WEST BERLIN, AUG. 11 -- The Los Angeles Rams stormed through the gate of the stadium that Adolf Hitler built, parachutists landed at midfield, cheerleaders shimmied and finally, way up in the press box, Irina Prass dropped her jaw.

"I'm totally blown away," said Prass, who works for Der Morgen, an East German newspaper covering its first American football game. "Such a spectacle. So many things. So American."

Nine months ago Prass could not cross through the Berlin Wall to set foot in Olympic Stadium. Tonight she watched the Rams dominate the Kansas City Chiefs, 19-3, in the first professional American football game played in Germany.

The East Germans have learned Western ways faster than many folks imagined they would. Proof: Prass is no sports reporter. She's a layout artist who has no more intention of writing about this game than does the burly security guard in the Amis Raus {Americans Out} T-shirt.

How'd she get a ticket? "Connections."

Welcome to American football.

This stadium, where in 1936 Jesse Owens exposed Hitler's mad ideas of racial superiority to all the world by winning four gold medals, has a rich history of propaganda.

And tonight's game was another bit of persuasion, an attempt to convince soccer-crazed Germans to give the gladiators from across the ocean a looksee. The NFL used the thud of colliding linemen and the sex appeal of broad shoulders to sell the game, and 55,429 people responded, filling more than half the stadium.

They saw a sluggish, messy game that featured five interceptions, including an exciting pickoff that Rams cornerback Alfred Jackson returned 31 yards for the final points with 1:16 remaining.

But most of the crowd didn't need convincing. There were entire trainloads of American servicemen who got free tickets and trips from bases in Greece, Turkey and West Germany. (They got a wave going just before the half.)

Considering that many of their fellow soldiers are steaming to Saudi Arabia, these guys would have been happy to watch an amateur curling match.

The Americans did their bit for international peace and friendship by booing lustily when the stadium video screen showed the World Cup champion West German soccer team. But there were no fights, no ugly words. In fact, a good number of the Germans in the crowd agreed with the "Amis."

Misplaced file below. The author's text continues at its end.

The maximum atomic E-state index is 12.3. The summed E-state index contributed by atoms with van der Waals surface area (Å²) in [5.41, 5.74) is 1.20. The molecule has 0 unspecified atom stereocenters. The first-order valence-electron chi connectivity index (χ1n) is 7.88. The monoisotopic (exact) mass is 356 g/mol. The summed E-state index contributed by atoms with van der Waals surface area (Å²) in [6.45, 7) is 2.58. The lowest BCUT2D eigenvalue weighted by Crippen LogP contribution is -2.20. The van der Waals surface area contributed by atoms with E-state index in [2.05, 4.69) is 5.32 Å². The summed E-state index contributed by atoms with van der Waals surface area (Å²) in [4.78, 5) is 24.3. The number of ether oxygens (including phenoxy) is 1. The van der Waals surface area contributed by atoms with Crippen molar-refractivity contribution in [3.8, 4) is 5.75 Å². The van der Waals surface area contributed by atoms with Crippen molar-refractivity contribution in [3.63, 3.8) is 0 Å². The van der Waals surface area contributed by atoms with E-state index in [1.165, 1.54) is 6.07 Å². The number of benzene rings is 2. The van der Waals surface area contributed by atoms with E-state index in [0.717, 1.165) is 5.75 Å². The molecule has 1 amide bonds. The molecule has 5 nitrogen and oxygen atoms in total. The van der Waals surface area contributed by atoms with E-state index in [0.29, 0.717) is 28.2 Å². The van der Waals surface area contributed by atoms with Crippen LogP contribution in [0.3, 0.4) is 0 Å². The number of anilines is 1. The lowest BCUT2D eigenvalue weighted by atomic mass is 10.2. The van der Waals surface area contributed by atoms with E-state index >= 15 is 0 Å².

"American football is much better than our football {soccer}," said Wolfgang Hagenberger, 30, a blacksmith and linebacker for the Passau Steelers, an amateur American football team in Bavaria. "One hundred percent of the people can play our football. But only a few can play American football. You must have the body, the eyes, the strength."

Nearly 14,000 Germans play American football in amateur leagues, and Walter Kreutner is certain the popularity will grow. Kreutner is editor of Touchdown, the German American football magazine.

"This is proof that football is the sport of the future," he said as the crowd cheered Jim Everett's six-yard touchdown pass over the middle to Buford McGee in the first quarter. "No German soccer game has an atmosphere like this. Look, you can go to a stand and get food or a drink. In soccer, we get warm lemonade and cold sausages. You have service, convenience, Frisbee dogs."

The Frisbee-catching dogs were quite the hit. So was the U.S. Army Band playing the anthem that has served the Germans from the Nazi period through this year of reunification. The U.S. Navy's champion whistler, however, was no international sensation.

Unlike the cheerleaders, who were. The Germans couldn't get enough of them, just as Embraceable Ewe Jackie Hamilton said it would be.

"They {Germans} get bored with {football} because soccer is nonstop and football is a lot of stop and go," she said. "That's why we're here -- to fill the gaps."

Tom Schultz of Frankfurt brought his son Oliver and the rest of the family and decided that American football "is a strange game, difficult to understand. It's very seldom that you have a long run. There's much less movement than in soccer. I think we'd rather have an NBA team here."

Down in the VIP section, where six U.S. congressmen were busy advancing the cause of peace and democracy (and while they're in town, getting campaign ad footage of themselves at the Berlin Wall), Rep. Tom McMillen (D-Md.) agreed.

"Basketball is a little better suited to Europe," the former NBA player said. "The NFL has a lot of groundwork to lay. Anyway, we need a team in Baltimore before they expand to Berlin."

The NFL, which also staged exhibition games in London, Tokyo and Montreal this week, is pushing the foreign factor hard these days. Tex Schramm's World League of American Football starts up next year, with teams in Barcelona, Frankfurt, Montreal, London, Mexico City and Rome, along with six U.S. cities.

To spread the gospel, the NFL had to fly in goalposts, pour concrete to make them stand, lay artificial turf to make the natural soccer field long enough, bring its own game clocks.

Then the staff had to sell, sell, sell. Publicist Pete Abitante went to German newsrooms to push the game. "The greeting was either 'It's a very difficult game, too complex' or 'Interesting, nice game,' " he said.

The German press wasn't so sure. Coverage of the American Bowl this week has been minimal and highly sarcastic. But some sportswriters at the game were impressed.

"It's not that complicated," said Peter Schmitz of the Duesseldorf daily NRZ. "You can pick up the rules after a couple of games. But the interruptions are disturbing. TV timeouts, you call them? Yes, well, we are not used to it."